Saturday, 22 January 2011

Luck in games

I never understood Bejewled.

It's fun, you move jewels, jewels break and a lot of funny graphics, explosions, 3d tunnels, warps are happening in your screen per click.

But I don't get the concept. You can just click and make some random pairs and things break. What forces me to have a strategy to choose the right jewels to break? It seems random. Sometimes I loose because there are no jewel pairs to break. Are people thinking strategically which jewel to break in order to not be out of pairs after 20 plays? I don't get it! The only strategy I could think is to break the ones that are lower in order for more stuff to fall off and make compos. A puzzle game like tetris was based entirely on how you set up the 7 pieces that came randomly. You were building stuff, there was logic, there was skill. But what is there in bejeweled? Except if I am missing something..

There is an interesting article about luck in games that inspired me to write this post. It shows with pie charts how much skill, luck and other factors are there in different game genres. It also reviews the bejeweled case.

It also has as an example of luck, the funniest game video I have ever seen (if you exclude any video of big rigs of course :)


Thursday, 20 January 2011

Demo/Game remakes

Just some little thoughts I had about remakes. Things like downporting some random popular demo/game on a retro platform.

I can't deny it, it's funny even interesting to run some of them. It's astonishing when you watch one of the most classic demos ever on a C64. Even the wild parodies of this demo were funny. It was extremely impressive to see Desert Dream on the C64 which was a quite good remake, much better in terms of quality and resemblance to the original than the SR port.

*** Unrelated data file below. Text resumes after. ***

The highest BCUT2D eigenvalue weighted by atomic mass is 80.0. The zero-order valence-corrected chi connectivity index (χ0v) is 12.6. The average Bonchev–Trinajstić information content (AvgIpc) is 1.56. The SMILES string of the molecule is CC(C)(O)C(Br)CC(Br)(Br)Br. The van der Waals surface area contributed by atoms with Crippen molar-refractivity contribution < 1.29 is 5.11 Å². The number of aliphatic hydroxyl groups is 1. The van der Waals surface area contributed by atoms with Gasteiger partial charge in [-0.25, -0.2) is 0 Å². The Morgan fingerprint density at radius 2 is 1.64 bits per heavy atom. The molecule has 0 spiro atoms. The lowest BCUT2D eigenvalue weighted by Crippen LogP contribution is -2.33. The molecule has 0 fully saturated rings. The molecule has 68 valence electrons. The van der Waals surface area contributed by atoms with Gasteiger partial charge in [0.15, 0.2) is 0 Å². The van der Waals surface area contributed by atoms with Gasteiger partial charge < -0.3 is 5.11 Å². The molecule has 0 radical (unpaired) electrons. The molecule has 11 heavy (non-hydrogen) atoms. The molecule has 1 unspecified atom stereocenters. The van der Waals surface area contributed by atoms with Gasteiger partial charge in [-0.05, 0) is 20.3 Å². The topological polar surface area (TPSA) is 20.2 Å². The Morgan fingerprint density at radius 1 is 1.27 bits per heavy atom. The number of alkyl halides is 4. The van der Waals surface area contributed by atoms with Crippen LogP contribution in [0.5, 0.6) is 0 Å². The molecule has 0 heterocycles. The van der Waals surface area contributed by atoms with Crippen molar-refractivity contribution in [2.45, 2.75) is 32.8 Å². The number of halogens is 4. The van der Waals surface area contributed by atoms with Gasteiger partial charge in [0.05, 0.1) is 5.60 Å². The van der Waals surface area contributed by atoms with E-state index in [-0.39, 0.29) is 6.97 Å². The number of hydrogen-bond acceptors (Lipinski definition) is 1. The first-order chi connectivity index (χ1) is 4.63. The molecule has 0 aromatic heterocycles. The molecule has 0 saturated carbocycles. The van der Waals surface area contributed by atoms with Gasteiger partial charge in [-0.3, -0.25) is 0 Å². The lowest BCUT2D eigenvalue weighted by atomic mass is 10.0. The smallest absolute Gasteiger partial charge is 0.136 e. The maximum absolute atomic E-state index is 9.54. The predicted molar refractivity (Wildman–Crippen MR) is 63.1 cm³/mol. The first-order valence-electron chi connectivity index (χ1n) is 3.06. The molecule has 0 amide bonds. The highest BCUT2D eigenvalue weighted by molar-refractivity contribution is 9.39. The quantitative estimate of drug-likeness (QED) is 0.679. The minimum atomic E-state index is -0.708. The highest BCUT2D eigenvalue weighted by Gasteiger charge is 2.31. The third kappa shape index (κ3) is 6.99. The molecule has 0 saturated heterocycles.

We used to dream about Second Reality 128, a rewrite for the Amstrad CPC 6128. I had this thing in mind, I would like to do it then, I even thought it would be fun and challenging to try to keep as close to the original as possible without sacrificing much speed. It would be fun to fit so many different parts in the limited CPC memory. Someone also told me that it's an easy way for making your demo famous. Second Reality 64 was a top C64 at Pouet for a long while there were much better demos even then. But that wasn't the matter, I loved the idea and I still love watching funny conversions from other sceners. But there is something that is missing..

Somehow I feel like I wouldn't like to start such a project today. Why try to recreate a classic demo for yet another time when with that effort you could make a big CPC megademo which will also be at least more original. I thought in the past that it would be interesting, I feel like at some points it will be boring. At least it's still funny to see other people doing this. I am not against demo remakes.

Another aspect is games. Everyone in the retro scenes is writting a remake of a classic game. Why? Because they love the original and they would love to watch it running on their favorite machine. But also it's more appealing to announce that you are working on a retro conversion of that classic masterpiece than any other random game.

I remember several recent Spectrum games found on World of Spectrum which were supposed to be remakes of classics. Mortal Kombat (and various versions), Civilization, Castlevania, Doom, Wolfenstein and others. Some were unfinished, some were too slow and bad. Some were at least impressive even if I wouldn't bother playing them.

There are also some interesting remakes currently being developed on CPC. Gianna Sisters remake, Elvira or R-type remake. Some of them are interesting and looking good compared to the original commercial releases. Yes, some of them are remakes of a game that already existed on CPC several years ago, games that were ugly ports from Spectrum and not rewritten entirely focused on the CPC color and hardware capabilities. Some of these remakes are trying to achieve exactly that, to show how a good Gianna Sisters or properly programmed R-type would look on CPC today. That's another case, taking an old game concept and rewrite it in the way it should be if the programmers weren't lazy. That's interesting.